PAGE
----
Sweden: Where to stay in Stockholm

By Genevieve Roberts

Hotel Hellstens Malmgard is a great place to base yourself when exploring the trendy island of Sodermalm... or any of the 24,000 other islands and islets of Stockholm's archipelago. Photo / Thinkstock
Hotel Hellstens Malmgard is a great place to base yourself when exploring the trendy island of Sodermalm... or any of the 24,000 other islands and islets of Stockholm's archipelago. Photo / Thinkstock


In a far corner of Södermalm, Stockholm's hipster-haven island, it's surprising to find a mansion laced with history tucked away amid modern utilitarian apartments. This 240-year-old listed building, built around a courtyard, was once a royal hunting lodge. Now, it is the latest hotel from the Swedish entrepreneur Per Hellsten.

When this unique slice of Swedish real estate came to market (it was previously a private home owned by a pharmacist) some 200 bidders wanted to get their hands on it. Hellsten, who has four other hotels in the city and other properties in Finland and Brazil, won the contract on the promise that he'd keep it as a public place.

As a globetrotting businessman, he found the cream walls, inoffensive artwork and empty spaces of hotels he often stayed at so impersonal that he vowed that in his own hotels, each room would have the same careful touches and individuality that he'd put into his own home. Malmgård's history only serves to enhance this sense of character.

Each room is decorated in vibrant colours and retains original features, such as tiled ceramic stoves - known locally as kakelugns - fireplaces, and stone floors. The structure of the building could not be changed, so expect to find the modern bathrooms, of variable size, tucked into archways and corners. And the conference rooms have more gravitas than usual, with decorative Gustavian furniture and antiques picked up on Hellsten's travels.

The service is excellent. I arrived late at night, and found a table by the entrance laden with tea, coffee and snacks for a midnight munch. Reception staff went out of their way to ensure I didn't miss any daytime adventures - even finding a ferry to an obscure island in the archipelago in the depths of winter.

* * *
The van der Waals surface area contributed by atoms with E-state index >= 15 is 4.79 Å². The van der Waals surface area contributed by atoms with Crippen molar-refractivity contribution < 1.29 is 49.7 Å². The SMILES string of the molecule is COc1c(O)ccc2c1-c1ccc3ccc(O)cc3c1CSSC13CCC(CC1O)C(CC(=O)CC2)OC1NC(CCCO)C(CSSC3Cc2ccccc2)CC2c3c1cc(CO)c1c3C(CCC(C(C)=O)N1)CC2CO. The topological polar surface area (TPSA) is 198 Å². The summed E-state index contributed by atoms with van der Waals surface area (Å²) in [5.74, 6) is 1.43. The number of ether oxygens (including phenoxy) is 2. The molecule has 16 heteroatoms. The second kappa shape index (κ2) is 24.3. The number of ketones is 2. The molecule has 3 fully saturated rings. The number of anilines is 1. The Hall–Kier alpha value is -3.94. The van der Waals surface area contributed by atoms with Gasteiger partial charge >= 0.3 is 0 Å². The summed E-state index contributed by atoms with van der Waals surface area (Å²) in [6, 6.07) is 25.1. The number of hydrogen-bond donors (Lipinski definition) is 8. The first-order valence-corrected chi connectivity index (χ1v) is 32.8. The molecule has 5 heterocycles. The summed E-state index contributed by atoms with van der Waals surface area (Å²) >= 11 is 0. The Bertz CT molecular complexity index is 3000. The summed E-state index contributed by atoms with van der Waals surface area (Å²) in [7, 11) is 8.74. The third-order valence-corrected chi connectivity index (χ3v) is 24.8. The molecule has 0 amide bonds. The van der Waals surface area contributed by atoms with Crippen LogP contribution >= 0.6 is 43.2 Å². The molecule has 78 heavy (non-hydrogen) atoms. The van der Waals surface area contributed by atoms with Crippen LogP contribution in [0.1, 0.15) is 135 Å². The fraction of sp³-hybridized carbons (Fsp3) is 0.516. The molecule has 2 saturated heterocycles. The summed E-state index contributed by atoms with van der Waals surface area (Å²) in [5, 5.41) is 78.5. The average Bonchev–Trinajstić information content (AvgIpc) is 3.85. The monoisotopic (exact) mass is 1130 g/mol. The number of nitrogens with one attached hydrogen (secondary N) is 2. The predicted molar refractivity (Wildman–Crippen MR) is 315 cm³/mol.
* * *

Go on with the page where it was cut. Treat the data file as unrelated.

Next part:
Relaxed breakfasts, served under the arches in the brick vaulted basement, are worth lingering over. The croissants could be Parisian, and the fresh bread with cheese, cold meats and pickled herring were delicious; the tubes of fish roe were more of an acquired taste.

Location: Sitting in the north-west of Södermalm, the hotel is a short walk to other islands including Gamla Stan (Old Town) with its historic pastel-painted buildings and leafy, museum-filled Skeppsholmen.

Alternatively, Zinkensdamm metro station is a block away, on the same line as Gamla Stan and Central Station, where the Arlanda Express train arrives and departs for the airport.

Södermalm is rapidly becoming the Swedish capital's answer to east London. For Sweden this is almost edgy: artists, musicians and interior designers flock here for its bohemian laid-back feel.

Most streets are home to boutiques, vintage clothing shops, cafes and coffee houses. Stand-outs include Cafe Cinema on Sodermannagatan, with its strong coffee and cinema chairs, owned by film director Mani Maserrat Agah; and Cafe String, where you sink into sofas and armchairs that are all for sale, should you find yourself growing attached to your seat.

Stockholm may be one of the most expensive cities in the world, but the water-laced capital, with the brackish Baltic Sea to the east and Lake Malaren to the west, is picturesque enough to wander about without needing to reach into your pocket often.

That said, exploring some of the 24,000 islands and islets of the archipelago, scattered out towards the Baltic, is an unforgettable day trip, particularly in summer when the sunshine sparkles on the water and sea breezes cool the air.

On islands such as Gallno and Karklo, where the population barely reaches double figures, traditional island life has been maintained - it's hard to believe they are just a couple of hours from the city.

Comfort: Beige is banished. The 52 rooms are painted in bright purple, deep red or yellow. Eighteenth-century porcelain stoves and quirky antiques come as standard, including old typewriters, chests, pianos and other relics from Hellsten's travels.

The beds, four-poster in some rooms, are incredibly comfortable. Modern slate bathrooms are the only obvious design concession to the 21st century, with power showers and wet-room-style open spaces. All rooms have flat-screen televisions and free Wi-Fi.

There's no spa, gym or restaurant; instead this is a carefully thought out three-star hotel with excellent service and a sense of history.

The bill: Double rooms start at SEK1490 (NZ$267), including breakfast.

Address: Hotel Hellstens Malmgård, Brännkyrkagatan 110, Södermalm, Stockholm, Sweden (00 46 8 4650 5800).


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